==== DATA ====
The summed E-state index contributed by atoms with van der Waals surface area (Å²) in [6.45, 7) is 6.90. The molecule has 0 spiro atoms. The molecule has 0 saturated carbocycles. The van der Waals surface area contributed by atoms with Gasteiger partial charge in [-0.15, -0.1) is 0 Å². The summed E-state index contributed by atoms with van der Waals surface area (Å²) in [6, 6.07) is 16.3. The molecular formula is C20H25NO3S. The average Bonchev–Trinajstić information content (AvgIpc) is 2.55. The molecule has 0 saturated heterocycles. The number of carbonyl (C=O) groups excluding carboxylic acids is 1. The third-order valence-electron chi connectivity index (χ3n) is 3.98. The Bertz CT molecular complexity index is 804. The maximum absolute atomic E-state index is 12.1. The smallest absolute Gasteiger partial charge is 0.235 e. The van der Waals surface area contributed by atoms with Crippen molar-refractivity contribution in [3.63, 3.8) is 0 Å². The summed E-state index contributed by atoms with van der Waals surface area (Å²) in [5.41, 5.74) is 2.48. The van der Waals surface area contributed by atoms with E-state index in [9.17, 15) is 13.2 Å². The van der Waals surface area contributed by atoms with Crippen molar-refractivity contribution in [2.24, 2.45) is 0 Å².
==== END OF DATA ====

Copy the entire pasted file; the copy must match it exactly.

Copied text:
The summed E-state index contributed by atoms with van der Waals surface area (Å²) in [6.45, 7) is 6.90. The molecule has 0 spiro atoms. The molecule has 0 saturated carbocycles. The van der Waals surface area contributed by atoms with Gasteiger partial charge in [-0.15, -0.1) is 0 Å². The summed E-state index contributed by atoms with van der Waals surface area (Å²) in [6, 6.07) is 16.3. The molecular formula is C20H25NO3S. The average Bonchev–Trinajstić information content (AvgIpc) is 2.55. The molecule has 0 saturated heterocycles. The number of carbonyl (C=O) groups excluding carboxylic acids is 1. The third-order valence-electron chi connectivity index (χ3n) is 3.98. The Bertz CT molecular complexity index is 804. The maximum absolute atomic E-state index is 12.1. The smallest absolute Gasteiger partial charge is 0.235 e. The van der Waals surface area contributed by atoms with Crippen molar-refractivity contribution in [3.63, 3.8) is 0 Å². The summed E-state index contributed by atoms with van der Waals surface area (Å²) in [5.41, 5.74) is 2.48. The van der Waals surface area contributed by atoms with E-state index in [9.17, 15) is 13.2 Å². The van der Waals surface area contributed by atoms with Crippen molar-refractivity contribution in [2.24, 2.45) is 0 Å².